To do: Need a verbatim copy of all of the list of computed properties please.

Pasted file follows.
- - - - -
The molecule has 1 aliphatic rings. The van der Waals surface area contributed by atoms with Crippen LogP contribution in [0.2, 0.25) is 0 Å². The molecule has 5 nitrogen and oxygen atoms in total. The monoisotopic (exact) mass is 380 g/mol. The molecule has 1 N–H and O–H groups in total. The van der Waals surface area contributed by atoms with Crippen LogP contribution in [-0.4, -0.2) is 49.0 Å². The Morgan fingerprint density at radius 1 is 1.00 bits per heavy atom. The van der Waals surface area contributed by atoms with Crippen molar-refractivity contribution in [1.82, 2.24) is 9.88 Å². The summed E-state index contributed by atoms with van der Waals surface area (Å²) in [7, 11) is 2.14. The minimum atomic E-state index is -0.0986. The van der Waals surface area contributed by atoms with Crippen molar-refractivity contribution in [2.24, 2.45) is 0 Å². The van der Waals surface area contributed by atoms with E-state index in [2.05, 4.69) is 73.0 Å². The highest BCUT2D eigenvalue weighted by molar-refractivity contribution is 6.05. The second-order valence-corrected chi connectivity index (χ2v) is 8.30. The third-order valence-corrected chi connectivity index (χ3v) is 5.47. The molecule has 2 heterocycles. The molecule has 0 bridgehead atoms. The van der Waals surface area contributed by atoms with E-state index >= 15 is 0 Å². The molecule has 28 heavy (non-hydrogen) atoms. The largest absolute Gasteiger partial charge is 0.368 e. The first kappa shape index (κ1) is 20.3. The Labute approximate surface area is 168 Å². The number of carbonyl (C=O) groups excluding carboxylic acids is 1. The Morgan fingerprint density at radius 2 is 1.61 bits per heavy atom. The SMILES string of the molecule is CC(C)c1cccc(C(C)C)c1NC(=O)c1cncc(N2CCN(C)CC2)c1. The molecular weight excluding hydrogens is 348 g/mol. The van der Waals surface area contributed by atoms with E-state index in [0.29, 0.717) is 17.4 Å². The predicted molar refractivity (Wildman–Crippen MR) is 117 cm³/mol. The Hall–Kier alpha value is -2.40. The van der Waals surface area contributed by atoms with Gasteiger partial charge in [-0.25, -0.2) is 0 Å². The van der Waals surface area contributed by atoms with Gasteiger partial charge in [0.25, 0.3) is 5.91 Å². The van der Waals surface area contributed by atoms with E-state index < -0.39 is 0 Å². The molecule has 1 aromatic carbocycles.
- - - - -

The molecule has 1 aliphatic rings. The van der Waals surface area contributed by atoms with Crippen LogP contribution in [0.2, 0.25) is 0 Å². The molecule has 5 nitrogen and oxygen atoms in total. The monoisotopic (exact) mass is 380 g/mol. The molecule has 1 N–H and O–H groups in total. The van der Waals surface area contributed by atoms with Crippen LogP contribution in [-0.4, -0.2) is 49.0 Å². The Morgan fingerprint density at radius 1 is 1.00 bits per heavy atom. The van der Waals surface area contributed by atoms with Crippen molar-refractivity contribution in [1.82, 2.24) is 9.88 Å². The summed E-state index contributed by atoms with van der Waals surface area (Å²) in [7, 11) is 2.14. The minimum atomic E-state index is -0.0986. The van der Waals surface area contributed by atoms with Crippen molar-refractivity contribution in [2.24, 2.45) is 0 Å². The van der Waals surface area contributed by atoms with E-state index in [2.05, 4.69) is 73.0 Å². The highest BCUT2D eigenvalue weighted by molar-refractivity contribution is 6.05. The second-order valence-corrected chi connectivity index (χ2v) is 8.30. The third-order valence-corrected chi connectivity index (χ3v) is 5.47. The molecule has 2 heterocycles. The molecule has 0 bridgehead atoms. The van der Waals surface area contributed by atoms with E-state index >= 15 is 0 Å². The molecule has 28 heavy (non-hydrogen) atoms. The largest absolute Gasteiger partial charge is 0.368 e. The first kappa shape index (κ1) is 20.3. The Labute approximate surface area is 168 Å². The number of carbonyl (C=O) groups excluding carboxylic acids is 1. The Morgan fingerprint density at radius 2 is 1.61 bits per heavy atom. The SMILES string of the molecule is CC(C)c1cccc(C(C)C)c1NC(=O)c1cncc(N2CCN(C)CC2)c1. The molecular weight excluding hydrogens is 348 g/mol. The van der Waals surface area contributed by atoms with E-state index in [0.29, 0.717) is 17.4 Å². The predicted molar refractivity (Wildman–Crippen MR) is 117 cm³/mol. The Hall–Kier alpha value is -2.40. The van der Waals surface area contributed by atoms with Gasteiger partial charge in [-0.25, -0.2) is 0 Å². The van der Waals surface area contributed by atoms with Gasteiger partial charge in [0.25, 0.3) is 5.91 Å². The van der Waals surface area contributed by atoms with E-state index < -0.39 is 0 Å². The molecule has 1 aromatic carbocycles.